Alexander Scores Key GOP Leadership Spot

Tennessee Sen. Lamar Alexander snagged the third position in GOP leadership in a closed secret ballot vote today in the Capitol. Alexander beat Sen. Richard Burr (N.C.) 31-16 to become the new chairman of the Senate Republican Conference. He will replace Sen. Jon Kyl (Ariz.), who is running uncontested for the number two leadership position of minority whip, left vacant by the resignation of Sen. Trent Lott (Miss.).

Alexander, a two-time Republican presidential candidate, publicly announced he would seek the position after Lott’s resignation. In a press release, he said he “telephoned John Kyl to tell him I will vote for him as Trent’s successor as Whip.”

Speaking to reporters on Thursday after the vote, Alexander said he felt good about the outcome because it “shows our conference is looking for a little bit of a new direction, a new face.”

He ran the quick campaign on principles of a bi-partisan agenda that might attract independent voters. Alexander said he would model his leadership after last year’s campaign by Sen. Bob Corker, who discussed issues that appeal to both Republicans and Independents.

Alexander, who was elected to the Senate in 2002 and previously served as US education secretary under George H.W. Bush, is considered a moderate Republican. He holds weekly Tuesday morning breakfasts for a bi-partisan table of Senators to discuss issues of the day without press or staff.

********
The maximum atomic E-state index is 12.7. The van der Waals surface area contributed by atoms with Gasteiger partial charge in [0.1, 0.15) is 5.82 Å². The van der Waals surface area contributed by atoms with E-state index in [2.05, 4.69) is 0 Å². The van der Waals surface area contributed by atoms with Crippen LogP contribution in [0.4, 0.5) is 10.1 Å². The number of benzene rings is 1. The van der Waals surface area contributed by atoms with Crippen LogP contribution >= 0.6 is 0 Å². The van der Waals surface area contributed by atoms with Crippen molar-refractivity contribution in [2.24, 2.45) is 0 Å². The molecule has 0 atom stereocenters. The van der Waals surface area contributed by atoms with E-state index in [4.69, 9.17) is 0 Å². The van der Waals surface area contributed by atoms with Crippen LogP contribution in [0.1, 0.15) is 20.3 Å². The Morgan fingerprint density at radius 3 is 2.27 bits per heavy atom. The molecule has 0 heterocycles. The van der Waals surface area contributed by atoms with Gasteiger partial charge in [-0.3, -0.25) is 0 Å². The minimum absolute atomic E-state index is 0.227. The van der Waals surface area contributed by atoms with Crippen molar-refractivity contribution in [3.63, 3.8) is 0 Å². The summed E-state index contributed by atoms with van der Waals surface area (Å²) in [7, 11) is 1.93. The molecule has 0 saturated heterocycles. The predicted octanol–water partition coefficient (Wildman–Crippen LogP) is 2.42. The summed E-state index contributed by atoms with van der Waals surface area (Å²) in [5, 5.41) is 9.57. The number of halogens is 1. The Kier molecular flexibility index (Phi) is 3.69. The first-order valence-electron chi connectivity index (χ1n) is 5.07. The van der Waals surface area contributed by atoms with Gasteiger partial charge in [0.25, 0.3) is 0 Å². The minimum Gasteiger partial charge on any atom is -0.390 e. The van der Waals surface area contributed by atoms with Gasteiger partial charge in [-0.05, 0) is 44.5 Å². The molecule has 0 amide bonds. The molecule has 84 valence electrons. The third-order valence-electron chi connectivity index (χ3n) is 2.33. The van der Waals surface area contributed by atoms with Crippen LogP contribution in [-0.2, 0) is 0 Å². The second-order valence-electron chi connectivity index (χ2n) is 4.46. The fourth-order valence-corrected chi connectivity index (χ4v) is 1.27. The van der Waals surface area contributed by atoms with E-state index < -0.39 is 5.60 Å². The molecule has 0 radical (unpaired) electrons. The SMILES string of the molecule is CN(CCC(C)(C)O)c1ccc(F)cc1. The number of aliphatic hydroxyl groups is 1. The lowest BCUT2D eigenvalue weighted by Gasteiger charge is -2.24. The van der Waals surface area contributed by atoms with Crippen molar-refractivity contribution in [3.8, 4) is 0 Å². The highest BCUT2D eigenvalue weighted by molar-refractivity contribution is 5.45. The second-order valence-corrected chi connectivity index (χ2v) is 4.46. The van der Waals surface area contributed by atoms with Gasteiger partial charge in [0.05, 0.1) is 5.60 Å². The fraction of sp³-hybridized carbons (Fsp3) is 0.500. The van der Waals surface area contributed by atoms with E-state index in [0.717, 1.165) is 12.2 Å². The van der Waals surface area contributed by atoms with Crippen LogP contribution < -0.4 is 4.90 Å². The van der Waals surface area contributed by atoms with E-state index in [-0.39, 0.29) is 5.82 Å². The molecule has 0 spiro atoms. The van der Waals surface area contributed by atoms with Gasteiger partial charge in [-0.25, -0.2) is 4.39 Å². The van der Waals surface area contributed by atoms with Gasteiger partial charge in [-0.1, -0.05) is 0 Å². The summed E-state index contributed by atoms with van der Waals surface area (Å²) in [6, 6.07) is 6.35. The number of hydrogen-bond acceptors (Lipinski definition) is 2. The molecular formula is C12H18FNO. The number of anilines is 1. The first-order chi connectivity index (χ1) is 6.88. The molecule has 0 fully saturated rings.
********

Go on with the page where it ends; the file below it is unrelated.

“This is one forum each week where we get to know one another better and create a better environment for solving problem,” said Alexander.

Alexander used this tactic to campaign for the leadership job. He said he visited with or personally telephoned all 49 Republican Senators in his bid for this position. He used this same method when campaigning against Lott last year for the Whip position.

“I was disappointed last year but Trent Lott is an institution of sorts in the US Senate,” Alexander said. “To come within one vote of him shortly after arriving here was disappointing but doing pretty well.”

As chairman of the Conference, Alexander will be the chief communications spokesman for Senate Republicans. According to reports from The Hill, Alexander raised more money through his political action committee for Republicans than any other Senator in his class which didn’t hurt his chances in the leadership race.
Alexander said he wants to create a more effective Republican Conference because 23 of the 49 members are up for re-election next year. He mentioned that Tennesseans “wish we had less partisan bickering and more working together across party lines to reach a result on big issues” as a trigger for stepping into the leadership role. 

“I’m just one Senator and I can’t change the entire world but I worked hard to try to change the tone of the Senate,” he said. “I won’t just be a preacher on the street but [instead]…inside the church makin’ my argument.”

The leadership shift occurs in the midst of a wave of Republican retirements and resignations in Congress, the Senate and the Bush Administration. Republicans lost the House and Senate last year to a Democratic majority and have sought to redefine their party with renewed fiscal discipline, national security and traditional values.